This is the DMs call, in most cases there is no difference
It is well established that the D&D rules do not adhere to the rules of physics, just look at falling damage. D&D is not a physics simulation, it values speed of resolution and simplicity of rules far over accurate modeling of physics. The reason for this is that for most players it is no fun to break out the calculators and compute acceleration or solve trigonometry problems in the midst of a heroic fantasy session.
For cases where this would lead to egregious deviations from expected outcomes and break immersion of the game's fiction, the game relies on the DM and common sense to make ad-hoc adjustments and rulings as needed. For example if you could turn an arrow into water in mid-flight, this might call for such an adjustment.
However, look that the materials that Minor Alchemy offers:
You perform a special alchemical procedure on one object composed entirely of wood, stone (but not a gemstone), iron, copper, or silver, transforming it into a different one of those materials.
So your arrow will consist of wood, stone, iron, copper or silver. They are all hard solids, and their flight behaviour will be quite similar. The simplest way to deal with this is to rule that it has no effect, unless you are trying to hit a werewolf and you just lost your silver projectile.
Why only "in most cases"?
There might be special situations where it is worthwhile to get into the details, for example if you come up with an elaborate plan between sessions and can clear this with the DM without wasting everyone's time. At most you can create an object of 5 cubic feet because the feature also says
For each 10 minutes you spend performing the procedure, you can transform up to 1 cubic foot of material. After 1 hour, (...), the material reverts to its original substance.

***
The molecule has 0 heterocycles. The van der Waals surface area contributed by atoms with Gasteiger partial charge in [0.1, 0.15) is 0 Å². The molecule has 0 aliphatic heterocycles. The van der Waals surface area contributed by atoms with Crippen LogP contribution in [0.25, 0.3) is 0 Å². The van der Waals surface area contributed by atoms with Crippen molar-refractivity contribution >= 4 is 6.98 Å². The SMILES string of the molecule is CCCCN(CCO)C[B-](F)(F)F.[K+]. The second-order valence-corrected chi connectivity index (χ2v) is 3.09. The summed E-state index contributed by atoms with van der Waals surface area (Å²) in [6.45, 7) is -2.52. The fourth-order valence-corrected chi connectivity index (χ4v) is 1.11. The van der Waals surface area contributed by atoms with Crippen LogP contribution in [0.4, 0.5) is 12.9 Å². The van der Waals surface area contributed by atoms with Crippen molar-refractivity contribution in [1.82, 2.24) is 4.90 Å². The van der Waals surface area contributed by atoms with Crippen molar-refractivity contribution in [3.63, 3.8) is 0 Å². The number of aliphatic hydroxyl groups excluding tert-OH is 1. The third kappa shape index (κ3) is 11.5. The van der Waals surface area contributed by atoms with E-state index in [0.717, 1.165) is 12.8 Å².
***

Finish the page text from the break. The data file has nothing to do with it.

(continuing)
Let's say you obtained and want to abuse a trebuchet. The DMG (p. 256) says it is typcially throwing a Trebuchet Stone for 8d10 bludgeoning damage. Trebuchts came in all forms and sizes, but a typical medieval one apparently threw stones of about 100-200 lbs, so lets assume it can throw that.
If you look at the specific weights below, that would allow you to throw a wood ball of all five cubic feet in light wood. You could turn an iron ball weighing close to 3,000 pounds into this wood (worth 300 gp; a copper ball would cost you 1,500 gp in material, and silver, 15,000 gp but would be even a bit heavier ... which is unlikely to be needed, read on).
If you let it revert at the top of its arc, timed everything just right and calculated correctly how much slower it would progress from there to pinpoint where it will drop, it could deal considerable falling damage from a height of 200 feet. Possibly 1500d6 bludgeoning using the assumption it linearily multiplies the damage it deals for dropping 10 feet.
That amount might be worthwhile going through the motions. Of course, it would depend on your DM playing along. They might just say nope, it's 15 times the heaviest stone, so it will be 120d10, or, they might say, nope, we'll use the CR 17-20 deadly trap (DMG p. 121), and the cap is 24d10.